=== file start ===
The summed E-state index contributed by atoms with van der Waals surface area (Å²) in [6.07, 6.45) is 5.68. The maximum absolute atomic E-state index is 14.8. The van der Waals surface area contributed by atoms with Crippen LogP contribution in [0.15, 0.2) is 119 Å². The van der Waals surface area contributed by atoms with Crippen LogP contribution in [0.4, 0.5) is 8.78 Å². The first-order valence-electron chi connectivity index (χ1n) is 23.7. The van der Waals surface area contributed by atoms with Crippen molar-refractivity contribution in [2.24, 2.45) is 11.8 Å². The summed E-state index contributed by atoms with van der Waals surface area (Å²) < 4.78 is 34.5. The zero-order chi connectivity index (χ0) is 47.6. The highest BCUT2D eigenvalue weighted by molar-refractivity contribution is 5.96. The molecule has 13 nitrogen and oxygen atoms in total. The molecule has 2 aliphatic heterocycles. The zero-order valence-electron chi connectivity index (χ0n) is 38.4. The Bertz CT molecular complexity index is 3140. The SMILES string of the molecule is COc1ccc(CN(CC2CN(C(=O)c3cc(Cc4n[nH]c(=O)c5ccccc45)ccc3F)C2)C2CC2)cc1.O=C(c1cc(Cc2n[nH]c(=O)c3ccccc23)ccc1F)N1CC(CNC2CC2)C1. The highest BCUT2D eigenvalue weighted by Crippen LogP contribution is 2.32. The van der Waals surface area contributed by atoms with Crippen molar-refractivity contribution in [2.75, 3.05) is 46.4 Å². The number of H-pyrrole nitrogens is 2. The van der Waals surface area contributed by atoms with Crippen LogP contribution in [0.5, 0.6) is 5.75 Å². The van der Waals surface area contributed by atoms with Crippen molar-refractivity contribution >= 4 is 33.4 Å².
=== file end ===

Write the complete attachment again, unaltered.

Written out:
The summed E-state index contributed by atoms with van der Waals surface area (Å²) in [6.07, 6.45) is 5.68. The maximum absolute atomic E-state index is 14.8. The van der Waals surface area contributed by atoms with Crippen LogP contribution in [0.15, 0.2) is 119 Å². The van der Waals surface area contributed by atoms with Crippen LogP contribution in [0.4, 0.5) is 8.78 Å². The first-order valence-electron chi connectivity index (χ1n) is 23.7. The van der Waals surface area contributed by atoms with Crippen molar-refractivity contribution in [2.24, 2.45) is 11.8 Å². The summed E-state index contributed by atoms with van der Waals surface area (Å²) < 4.78 is 34.5. The zero-order chi connectivity index (χ0) is 47.6. The highest BCUT2D eigenvalue weighted by molar-refractivity contribution is 5.96. The molecule has 13 nitrogen and oxygen atoms in total. The molecule has 2 aliphatic heterocycles. The zero-order valence-electron chi connectivity index (χ0n) is 38.4. The Bertz CT molecular complexity index is 3140. The SMILES string of the molecule is COc1ccc(CN(CC2CN(C(=O)c3cc(Cc4n[nH]c(=O)c5ccccc45)ccc3F)C2)C2CC2)cc1.O=C(c1cc(Cc2n[nH]c(=O)c3ccccc23)ccc1F)N1CC(CNC2CC2)C1. The highest BCUT2D eigenvalue weighted by Crippen LogP contribution is 2.32. The van der Waals surface area contributed by atoms with Crippen molar-refractivity contribution in [2.75, 3.05) is 46.4 Å². The number of H-pyrrole nitrogens is 2. The van der Waals surface area contributed by atoms with Crippen LogP contribution in [0.5, 0.6) is 5.75 Å². The van der Waals surface area contributed by atoms with Crippen molar-refractivity contribution >= 4 is 33.4 Å².